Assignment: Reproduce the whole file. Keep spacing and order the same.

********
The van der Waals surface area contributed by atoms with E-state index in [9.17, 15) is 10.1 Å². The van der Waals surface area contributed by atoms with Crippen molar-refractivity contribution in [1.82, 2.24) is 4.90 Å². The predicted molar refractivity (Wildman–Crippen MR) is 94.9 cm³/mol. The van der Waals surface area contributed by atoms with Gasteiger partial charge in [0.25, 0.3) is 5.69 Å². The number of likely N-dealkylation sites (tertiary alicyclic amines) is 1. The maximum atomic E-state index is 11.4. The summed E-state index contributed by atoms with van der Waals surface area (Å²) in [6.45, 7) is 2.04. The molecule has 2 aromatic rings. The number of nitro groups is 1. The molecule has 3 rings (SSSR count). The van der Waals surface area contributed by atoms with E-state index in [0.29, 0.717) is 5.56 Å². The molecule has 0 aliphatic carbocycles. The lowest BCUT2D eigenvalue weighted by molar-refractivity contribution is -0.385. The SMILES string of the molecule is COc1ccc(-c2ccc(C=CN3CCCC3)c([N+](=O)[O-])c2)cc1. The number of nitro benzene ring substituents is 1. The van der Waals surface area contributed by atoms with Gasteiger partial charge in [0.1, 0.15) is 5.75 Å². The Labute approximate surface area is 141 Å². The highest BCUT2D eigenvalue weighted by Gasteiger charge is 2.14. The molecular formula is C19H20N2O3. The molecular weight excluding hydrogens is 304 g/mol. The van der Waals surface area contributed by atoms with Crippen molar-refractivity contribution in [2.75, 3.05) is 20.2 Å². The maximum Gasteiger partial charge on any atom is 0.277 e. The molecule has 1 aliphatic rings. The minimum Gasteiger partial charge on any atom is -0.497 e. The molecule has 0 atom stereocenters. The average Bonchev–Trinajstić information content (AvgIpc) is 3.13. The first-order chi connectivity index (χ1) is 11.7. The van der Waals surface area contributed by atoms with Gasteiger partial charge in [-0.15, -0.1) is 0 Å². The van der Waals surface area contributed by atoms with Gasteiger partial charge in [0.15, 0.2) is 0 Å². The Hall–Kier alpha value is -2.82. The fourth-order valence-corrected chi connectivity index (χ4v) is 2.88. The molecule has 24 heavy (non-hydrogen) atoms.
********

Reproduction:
The van der Waals surface area contributed by atoms with E-state index in [9.17, 15) is 10.1 Å². The van der Waals surface area contributed by atoms with Crippen molar-refractivity contribution in [1.82, 2.24) is 4.90 Å². The predicted molar refractivity (Wildman–Crippen MR) is 94.9 cm³/mol. The van der Waals surface area contributed by atoms with Gasteiger partial charge in [0.25, 0.3) is 5.69 Å². The number of likely N-dealkylation sites (tertiary alicyclic amines) is 1. The maximum atomic E-state index is 11.4. The summed E-state index contributed by atoms with van der Waals surface area (Å²) in [6.45, 7) is 2.04. The molecule has 2 aromatic rings. The number of nitro groups is 1. The molecule has 3 rings (SSSR count). The van der Waals surface area contributed by atoms with E-state index in [0.29, 0.717) is 5.56 Å². The molecule has 0 aliphatic carbocycles. The lowest BCUT2D eigenvalue weighted by molar-refractivity contribution is -0.385. The SMILES string of the molecule is COc1ccc(-c2ccc(C=CN3CCCC3)c([N+](=O)[O-])c2)cc1. The number of nitro benzene ring substituents is 1. The van der Waals surface area contributed by atoms with Gasteiger partial charge in [0.1, 0.15) is 5.75 Å². The Labute approximate surface area is 141 Å². The highest BCUT2D eigenvalue weighted by Gasteiger charge is 2.14. The molecular formula is C19H20N2O3. The molecular weight excluding hydrogens is 304 g/mol. The van der Waals surface area contributed by atoms with Crippen molar-refractivity contribution in [2.75, 3.05) is 20.2 Å². The maximum Gasteiger partial charge on any atom is 0.277 e. The molecule has 1 aliphatic rings. The minimum Gasteiger partial charge on any atom is -0.497 e. The molecule has 0 atom stereocenters. The average Bonchev–Trinajstić information content (AvgIpc) is 3.13. The first-order chi connectivity index (χ1) is 11.7. The van der Waals surface area contributed by atoms with Gasteiger partial charge in [-0.15, -0.1) is 0 Å². The van der Waals surface area contributed by atoms with Gasteiger partial charge in [0.15, 0.2) is 0 Å². The Hall–Kier alpha value is -2.82. The fourth-order valence-corrected chi connectivity index (χ4v) is 2.88. The molecule has 24 heavy (non-hydrogen) atoms.